Friday also sees the release of Michigan's Consumer Sentiment, an extremely important poll that our readers must follow (10.00AM EST). DePaul University's Finance Professor Charlie O'Connell, who managed nearly half a billion dollars of the University of Chicago Endowment, paid very close attention to this number. For that reason and others we hope our readers do too (it foretold the stock market crash of 1987 and 2000). The expectations for this number are reaching 15+ year lows, so if it comes in below the 70.5 consensus, say at 64 or lower, investors may sprint for the exits and sell, sell, sell. And then there’s the weekend’s analysis by talking heads that will lead to more selling on Monday.

On the flip side, if it scores 73 or higher the opposite reaction may occur, although we can’t envisage the consumer being anything other than pessimistic in light of rising food and gasoline prices, coupled with an eroding stock market.

Here's a chart that illustrates just how telling the Consumer Sentiment number was ahead of the 1,500 point drop in the market in 2000:

Although the Retail Sales release on Thursday is very important from a fundamental stand point, we see the price trend being set Tuesday. "Trend Setting Tuesday", as its referred to on Wall Street, often tips off data ahead, so pay close attention to Tuesday's numbers. “As go Tuesday's, so goes the rest of the week” is the saying. Barring any drastic Fed/Government Market intervention or Bank Bail Out package announcement, which is being tossed around over Manhattans in New York, we don't see the equity market recovering this week. Granted the S&P looks cheap, but Goldman's highly respected analyst Abby J. Cohen noted it was cheap in January, so maybe there was something she missed in her analysis? Maybe she blinked over the skeletons in the Investment Banking closets. Perhaps she was too strict in her adherence to historical metrics and numbers. As far as we can judge, the credit market has never had such a deep foundational crack, ever. And we believe most strongly that a blow out climactic day, or number of days, is approaching.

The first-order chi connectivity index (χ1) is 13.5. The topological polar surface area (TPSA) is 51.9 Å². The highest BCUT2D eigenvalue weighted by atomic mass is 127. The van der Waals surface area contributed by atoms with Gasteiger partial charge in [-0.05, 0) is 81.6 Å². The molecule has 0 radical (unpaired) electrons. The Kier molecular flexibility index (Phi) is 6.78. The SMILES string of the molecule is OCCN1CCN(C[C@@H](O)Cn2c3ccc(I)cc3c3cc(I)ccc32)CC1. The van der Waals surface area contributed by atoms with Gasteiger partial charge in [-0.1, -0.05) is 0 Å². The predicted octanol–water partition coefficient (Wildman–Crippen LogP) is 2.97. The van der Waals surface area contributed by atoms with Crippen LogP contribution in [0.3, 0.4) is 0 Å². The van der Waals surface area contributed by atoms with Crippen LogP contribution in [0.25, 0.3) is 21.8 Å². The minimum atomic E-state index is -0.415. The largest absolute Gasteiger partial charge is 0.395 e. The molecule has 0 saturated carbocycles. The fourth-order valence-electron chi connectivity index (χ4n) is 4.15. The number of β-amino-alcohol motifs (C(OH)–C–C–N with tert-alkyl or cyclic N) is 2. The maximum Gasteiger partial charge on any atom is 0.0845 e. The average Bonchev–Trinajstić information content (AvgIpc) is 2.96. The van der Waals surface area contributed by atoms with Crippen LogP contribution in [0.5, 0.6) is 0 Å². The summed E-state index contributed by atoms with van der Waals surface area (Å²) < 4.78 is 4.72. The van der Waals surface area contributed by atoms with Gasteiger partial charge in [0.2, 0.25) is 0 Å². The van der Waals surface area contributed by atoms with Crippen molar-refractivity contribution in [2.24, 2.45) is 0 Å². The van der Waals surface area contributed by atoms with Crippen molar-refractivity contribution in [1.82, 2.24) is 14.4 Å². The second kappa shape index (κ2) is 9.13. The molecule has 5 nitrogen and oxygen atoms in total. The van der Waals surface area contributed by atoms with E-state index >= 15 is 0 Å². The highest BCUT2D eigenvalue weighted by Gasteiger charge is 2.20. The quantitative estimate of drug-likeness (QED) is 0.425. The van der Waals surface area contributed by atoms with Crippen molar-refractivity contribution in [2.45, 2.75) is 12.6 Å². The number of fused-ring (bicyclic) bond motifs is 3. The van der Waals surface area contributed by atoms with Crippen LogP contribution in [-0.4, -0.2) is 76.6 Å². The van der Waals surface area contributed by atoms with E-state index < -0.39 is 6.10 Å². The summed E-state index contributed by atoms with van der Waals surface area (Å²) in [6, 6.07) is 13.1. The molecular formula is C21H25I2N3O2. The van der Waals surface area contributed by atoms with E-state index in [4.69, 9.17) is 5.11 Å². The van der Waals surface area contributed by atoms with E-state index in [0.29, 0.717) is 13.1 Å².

There's the week ahead as we see it. So trade accordingly and please tell your friends the Psychology of the Call team is always by your side.

No comments: